Summary: Those who exercise either early or late in the morning were 11% and 16% respectively at a lower risk of coronary artery disease. Those who exercise later in the morning were 17% less likely to have a stroke than those in the control group.
Source: European Society of Cardiology
Morning physical activity is associated with the lowest risk of heart disease and stroke, according to a study in more than 85,000 individuals published today in the European Journal of Preventive Cardiology.
The findings were consistent regardless of the total amount of daily activity.
“It is well established that exercise is good for heart health, and our study now indicates that morning activity seems to be most beneficial,” said study author Ms. Gali Albalak of Leiden University Medical Centre, the Netherlands. “The findings were particularly pronounced in women, and applied to both early birds and night owls.”
The study used data from the UK Biobank. It included 86,657 adults aged 42 to 78 years who were free of cardiovascular disease at baseline. The average age was 62 years and 58% were women. Participants wore an activity tracker on their wrist for seven consecutive days. Participants were followed for incident cardiovascular disease, which was defined as the first hospital admission or death related to coronary artery disease or stroke.
During six to eight years of follow up, 2,911 participants developed coronary artery disease and 796 had a stroke. Comparing peak activity times across a 24 hour period, being most active between 8 am and 11 am was linked with the lowest risks of both heart disease and stroke.
In a second analysis, the investigators divided participants into four groups based on the peak time of physical activity: 1) midday; 2) early morning (~8 am); 3) late morning (~10 am); and 4) evening (~7 pm).
The categories were selected according to peak times of activity in the study population, rather than being pre-determined before the study began. Associations between peak time of activity and incident cardiovascular disease were analyzed using midday as the reference group.
After adjusting for age and sex, participants who were most active in the early morning or late morning had 11% and 16% lower risks of incident coronary artery disease, respectively, compared to the reference group. In addition, those who were most active in the late morning had a 17% decreased risk of incident stroke compared with the reference group.
The findings were consistent regardless of the total amount of daily activity, and whether participants described themselves as a morning person or an evening person. When the results were analyzed separately according to sex, the investigators found that the results were particularly prominent in women but no longer significant in men.
Women who were most active in the early morning or late morning had 22% and 24% lower risks of incident coronary artery disease, respectively, compared to the reference group. In addition, women who were most active in the late morning had a 35% decreased risk of incident stroke compared with the reference group.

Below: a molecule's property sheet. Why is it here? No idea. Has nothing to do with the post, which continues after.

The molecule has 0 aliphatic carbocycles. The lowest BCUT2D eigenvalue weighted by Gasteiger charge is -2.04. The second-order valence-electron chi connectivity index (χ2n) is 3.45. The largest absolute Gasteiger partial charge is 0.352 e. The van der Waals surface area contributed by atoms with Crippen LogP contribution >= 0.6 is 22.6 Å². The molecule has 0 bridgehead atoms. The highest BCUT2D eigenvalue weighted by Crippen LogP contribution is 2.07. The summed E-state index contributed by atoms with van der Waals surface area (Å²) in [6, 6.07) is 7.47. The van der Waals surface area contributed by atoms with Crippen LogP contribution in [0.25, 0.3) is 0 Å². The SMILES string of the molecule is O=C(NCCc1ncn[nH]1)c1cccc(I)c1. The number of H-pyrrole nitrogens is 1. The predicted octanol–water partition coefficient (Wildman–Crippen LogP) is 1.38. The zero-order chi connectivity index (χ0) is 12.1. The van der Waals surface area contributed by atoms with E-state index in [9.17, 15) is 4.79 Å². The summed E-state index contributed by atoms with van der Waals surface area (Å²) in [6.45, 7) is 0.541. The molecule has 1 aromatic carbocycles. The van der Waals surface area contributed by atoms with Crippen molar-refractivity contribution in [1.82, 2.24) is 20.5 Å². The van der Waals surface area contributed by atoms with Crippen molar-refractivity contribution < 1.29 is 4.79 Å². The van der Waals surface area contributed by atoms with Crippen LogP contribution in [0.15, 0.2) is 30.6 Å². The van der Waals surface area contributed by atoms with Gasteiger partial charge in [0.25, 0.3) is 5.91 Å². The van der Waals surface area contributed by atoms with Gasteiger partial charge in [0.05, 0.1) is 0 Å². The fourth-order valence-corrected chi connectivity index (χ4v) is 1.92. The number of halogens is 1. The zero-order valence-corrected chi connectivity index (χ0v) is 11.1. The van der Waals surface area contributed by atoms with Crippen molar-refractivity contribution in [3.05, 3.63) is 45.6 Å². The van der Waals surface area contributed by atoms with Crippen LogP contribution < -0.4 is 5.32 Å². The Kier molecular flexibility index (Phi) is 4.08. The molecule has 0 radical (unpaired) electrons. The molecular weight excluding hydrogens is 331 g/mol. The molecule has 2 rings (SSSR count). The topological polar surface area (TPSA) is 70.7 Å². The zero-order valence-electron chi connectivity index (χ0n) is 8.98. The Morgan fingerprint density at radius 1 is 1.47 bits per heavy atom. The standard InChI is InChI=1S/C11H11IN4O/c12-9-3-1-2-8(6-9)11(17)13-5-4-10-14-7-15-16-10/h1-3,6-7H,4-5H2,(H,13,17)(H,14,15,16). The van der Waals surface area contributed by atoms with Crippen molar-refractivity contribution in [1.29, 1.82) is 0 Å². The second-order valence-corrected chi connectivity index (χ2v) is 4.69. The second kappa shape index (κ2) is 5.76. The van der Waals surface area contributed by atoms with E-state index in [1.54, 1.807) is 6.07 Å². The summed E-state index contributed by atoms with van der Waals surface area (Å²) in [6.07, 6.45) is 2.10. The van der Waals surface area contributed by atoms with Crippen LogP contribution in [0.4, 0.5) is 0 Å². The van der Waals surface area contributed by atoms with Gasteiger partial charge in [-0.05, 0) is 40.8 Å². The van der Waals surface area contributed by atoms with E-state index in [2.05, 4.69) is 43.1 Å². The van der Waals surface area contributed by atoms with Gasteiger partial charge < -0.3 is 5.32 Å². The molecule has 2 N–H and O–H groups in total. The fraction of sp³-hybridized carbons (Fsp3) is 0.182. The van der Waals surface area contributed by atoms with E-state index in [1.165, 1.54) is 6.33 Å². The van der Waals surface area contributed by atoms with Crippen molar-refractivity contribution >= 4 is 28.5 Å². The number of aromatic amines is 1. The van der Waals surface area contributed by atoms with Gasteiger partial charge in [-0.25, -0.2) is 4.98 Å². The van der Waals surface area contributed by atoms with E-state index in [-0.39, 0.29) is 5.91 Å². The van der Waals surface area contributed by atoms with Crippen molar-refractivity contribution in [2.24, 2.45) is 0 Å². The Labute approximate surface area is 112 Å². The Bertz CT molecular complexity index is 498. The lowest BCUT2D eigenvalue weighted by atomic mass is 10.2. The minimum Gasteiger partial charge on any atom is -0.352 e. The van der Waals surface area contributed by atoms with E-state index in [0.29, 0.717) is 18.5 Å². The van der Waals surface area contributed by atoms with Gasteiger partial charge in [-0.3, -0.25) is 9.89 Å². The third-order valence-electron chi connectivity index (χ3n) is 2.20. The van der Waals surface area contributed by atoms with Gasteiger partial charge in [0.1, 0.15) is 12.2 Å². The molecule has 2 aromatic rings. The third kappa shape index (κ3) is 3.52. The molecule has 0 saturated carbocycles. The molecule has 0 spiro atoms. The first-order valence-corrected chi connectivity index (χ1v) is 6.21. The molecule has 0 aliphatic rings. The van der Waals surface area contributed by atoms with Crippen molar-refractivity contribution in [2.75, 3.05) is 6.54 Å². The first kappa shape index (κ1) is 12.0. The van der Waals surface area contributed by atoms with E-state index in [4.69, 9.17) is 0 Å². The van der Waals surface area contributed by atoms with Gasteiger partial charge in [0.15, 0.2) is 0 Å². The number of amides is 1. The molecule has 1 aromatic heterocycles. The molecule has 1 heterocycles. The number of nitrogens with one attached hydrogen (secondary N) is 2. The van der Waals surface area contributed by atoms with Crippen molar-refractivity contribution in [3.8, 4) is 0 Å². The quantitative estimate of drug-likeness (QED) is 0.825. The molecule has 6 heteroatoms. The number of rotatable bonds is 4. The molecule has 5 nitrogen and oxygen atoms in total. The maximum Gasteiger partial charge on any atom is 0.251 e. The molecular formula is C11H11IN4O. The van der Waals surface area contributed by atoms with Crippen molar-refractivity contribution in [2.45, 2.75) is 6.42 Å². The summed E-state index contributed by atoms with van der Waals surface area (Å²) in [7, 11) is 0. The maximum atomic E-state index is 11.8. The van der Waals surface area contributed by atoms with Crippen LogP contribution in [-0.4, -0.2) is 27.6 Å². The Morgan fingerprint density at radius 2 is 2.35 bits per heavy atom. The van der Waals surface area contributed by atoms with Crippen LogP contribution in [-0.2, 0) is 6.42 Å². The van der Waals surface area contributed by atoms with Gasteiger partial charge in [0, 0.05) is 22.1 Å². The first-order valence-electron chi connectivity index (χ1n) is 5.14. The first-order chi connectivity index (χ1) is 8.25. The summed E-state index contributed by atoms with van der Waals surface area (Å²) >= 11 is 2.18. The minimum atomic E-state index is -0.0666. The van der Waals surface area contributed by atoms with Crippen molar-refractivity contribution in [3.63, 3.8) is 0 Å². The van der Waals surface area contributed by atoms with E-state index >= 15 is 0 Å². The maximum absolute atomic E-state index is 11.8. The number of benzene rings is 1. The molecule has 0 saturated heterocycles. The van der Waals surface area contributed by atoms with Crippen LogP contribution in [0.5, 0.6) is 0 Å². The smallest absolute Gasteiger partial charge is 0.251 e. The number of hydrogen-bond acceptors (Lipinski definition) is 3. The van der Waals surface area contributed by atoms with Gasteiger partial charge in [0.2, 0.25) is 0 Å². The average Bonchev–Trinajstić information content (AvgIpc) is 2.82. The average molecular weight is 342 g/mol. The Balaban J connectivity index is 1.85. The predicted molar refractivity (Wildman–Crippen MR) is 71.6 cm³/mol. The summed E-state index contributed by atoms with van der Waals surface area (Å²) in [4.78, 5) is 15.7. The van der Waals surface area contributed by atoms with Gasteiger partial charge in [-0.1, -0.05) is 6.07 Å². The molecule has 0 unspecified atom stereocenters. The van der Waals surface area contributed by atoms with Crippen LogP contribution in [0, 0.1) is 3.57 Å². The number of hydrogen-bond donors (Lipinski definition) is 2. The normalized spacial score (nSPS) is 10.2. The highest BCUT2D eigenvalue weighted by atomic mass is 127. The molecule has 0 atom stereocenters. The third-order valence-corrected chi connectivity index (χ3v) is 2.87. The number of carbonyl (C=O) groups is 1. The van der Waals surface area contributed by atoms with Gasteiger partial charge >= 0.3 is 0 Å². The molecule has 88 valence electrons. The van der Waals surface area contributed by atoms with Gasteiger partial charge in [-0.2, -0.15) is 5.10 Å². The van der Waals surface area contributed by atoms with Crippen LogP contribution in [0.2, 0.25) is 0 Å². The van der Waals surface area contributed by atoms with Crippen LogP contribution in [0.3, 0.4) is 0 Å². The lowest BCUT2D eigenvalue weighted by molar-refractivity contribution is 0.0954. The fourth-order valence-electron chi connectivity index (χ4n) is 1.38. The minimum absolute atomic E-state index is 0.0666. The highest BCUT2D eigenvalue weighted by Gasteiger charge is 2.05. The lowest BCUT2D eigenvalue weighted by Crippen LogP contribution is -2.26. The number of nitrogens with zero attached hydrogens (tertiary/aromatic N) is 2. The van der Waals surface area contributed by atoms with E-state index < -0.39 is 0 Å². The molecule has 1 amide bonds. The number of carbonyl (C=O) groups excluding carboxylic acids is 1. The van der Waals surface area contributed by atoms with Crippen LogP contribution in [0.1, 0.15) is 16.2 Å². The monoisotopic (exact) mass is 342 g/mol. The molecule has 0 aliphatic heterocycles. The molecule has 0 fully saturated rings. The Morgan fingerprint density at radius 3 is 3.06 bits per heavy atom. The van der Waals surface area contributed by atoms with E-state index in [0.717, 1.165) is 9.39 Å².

Ms. Albalak said, “This was an observational study and therefore we cannot explain why the associations were more marked in women. Our findings add to the evidence on the health benefits of being physically active by suggesting that morning activity, and especially late morning, may be the most advantageous.
“It is too early for formal advice to prioritize morning exercise as this is quite a new field of research. But we hope that one day we can refine current recommendations simply by adding one line: ‘When exercising, it’s advised to do so in the morning.'”
Little is known about the impact of daily physical activity timing (here referred to as ‘chronoactivity’) on cardiovascular disease (CVD) risk. We aimed to examined the associations between chronoactivity and multiple CVD outcomes in the UK Biobank.
Methods and results
physical activity data were collected in the UK-Biobank through triaxial accelerometer over a 7-day measurement period. We used K-means clustering to create clusters of participants with similar chronoactivity irrespective of the mean daily intensity of the physical activity.
Multivariable-adjusted Cox-proportional hazard models were used to estimate hazard ratios (HRs) comparing the different clusters adjusted for age and sex (model 1), and baseline cardiovascular risk factors (model 2). Additional stratified analyses were done by sex, mean activity level, and self-reported sleep chronotype. We included 86 657 individuals (58% female, mean age: 61.6 [SD: 7.8] years, mean BMI: 26.6 [4.5] kg/m2). Over a follow-up period of 6 years, 3707 incident CVD events were reported.
Overall, participants with a tendency of late morning physical activity had a lower risk of incident coronary artery disease (HR: 0.84, 95%CI: 0.77, 0.92) and stroke (HR: 0.83, 95%CI: 0.70, 0.98) compared to participants with a midday pattern of physical activity. These effects were more pronounced in women (P-value for interaction = 0.001). We did not find evidence favouring effect modification by total activity level and sleep chronotype.
Irrespective of total physical activity, morning physical activity was associated with lower risks of incident cardiovascular diseases, highlighting the potential importance of chronoactivity in CVD prevention.